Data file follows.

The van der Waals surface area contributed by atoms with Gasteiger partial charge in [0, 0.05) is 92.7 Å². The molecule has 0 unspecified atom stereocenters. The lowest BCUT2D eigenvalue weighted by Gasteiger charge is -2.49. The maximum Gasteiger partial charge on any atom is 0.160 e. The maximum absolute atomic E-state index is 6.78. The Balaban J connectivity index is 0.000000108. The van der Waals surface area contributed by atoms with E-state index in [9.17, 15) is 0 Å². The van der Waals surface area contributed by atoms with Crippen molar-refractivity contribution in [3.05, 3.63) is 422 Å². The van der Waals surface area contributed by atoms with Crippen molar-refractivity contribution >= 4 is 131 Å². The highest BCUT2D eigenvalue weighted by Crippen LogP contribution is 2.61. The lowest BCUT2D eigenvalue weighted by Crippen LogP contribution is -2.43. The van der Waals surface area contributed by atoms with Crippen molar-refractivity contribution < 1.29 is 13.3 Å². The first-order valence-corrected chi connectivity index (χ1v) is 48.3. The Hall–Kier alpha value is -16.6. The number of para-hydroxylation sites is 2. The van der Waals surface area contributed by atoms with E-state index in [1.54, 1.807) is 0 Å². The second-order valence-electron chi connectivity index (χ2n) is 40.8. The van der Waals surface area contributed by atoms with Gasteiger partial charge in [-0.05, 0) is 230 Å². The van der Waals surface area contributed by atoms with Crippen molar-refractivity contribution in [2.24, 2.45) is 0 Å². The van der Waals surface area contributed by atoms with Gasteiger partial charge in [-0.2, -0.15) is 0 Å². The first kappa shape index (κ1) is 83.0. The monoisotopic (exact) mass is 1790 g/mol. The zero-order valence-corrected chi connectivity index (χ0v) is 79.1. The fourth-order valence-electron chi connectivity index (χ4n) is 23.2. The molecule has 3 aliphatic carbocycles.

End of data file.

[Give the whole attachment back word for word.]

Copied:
The van der Waals surface area contributed by atoms with Gasteiger partial charge in [0, 0.05) is 92.7 Å². The molecule has 0 unspecified atom stereocenters. The lowest BCUT2D eigenvalue weighted by Gasteiger charge is -2.49. The maximum Gasteiger partial charge on any atom is 0.160 e. The maximum absolute atomic E-state index is 6.78. The Balaban J connectivity index is 0.000000108. The van der Waals surface area contributed by atoms with E-state index in [9.17, 15) is 0 Å². The van der Waals surface area contributed by atoms with Crippen molar-refractivity contribution in [3.05, 3.63) is 422 Å². The van der Waals surface area contributed by atoms with Crippen molar-refractivity contribution >= 4 is 131 Å². The highest BCUT2D eigenvalue weighted by Crippen LogP contribution is 2.61. The lowest BCUT2D eigenvalue weighted by Crippen LogP contribution is -2.43. The van der Waals surface area contributed by atoms with Crippen molar-refractivity contribution < 1.29 is 13.3 Å². The first-order valence-corrected chi connectivity index (χ1v) is 48.3. The Hall–Kier alpha value is -16.6. The number of para-hydroxylation sites is 2. The van der Waals surface area contributed by atoms with E-state index in [1.54, 1.807) is 0 Å². The second-order valence-electron chi connectivity index (χ2n) is 40.8. The van der Waals surface area contributed by atoms with Gasteiger partial charge in [-0.05, 0) is 230 Å². The van der Waals surface area contributed by atoms with Crippen molar-refractivity contribution in [2.24, 2.45) is 0 Å². The van der Waals surface area contributed by atoms with Gasteiger partial charge in [-0.2, -0.15) is 0 Å². The first kappa shape index (κ1) is 83.0. The monoisotopic (exact) mass is 1790 g/mol. The zero-order valence-corrected chi connectivity index (χ0v) is 79.1. The fourth-order valence-electron chi connectivity index (χ4n) is 23.2. The molecule has 3 aliphatic carbocycles.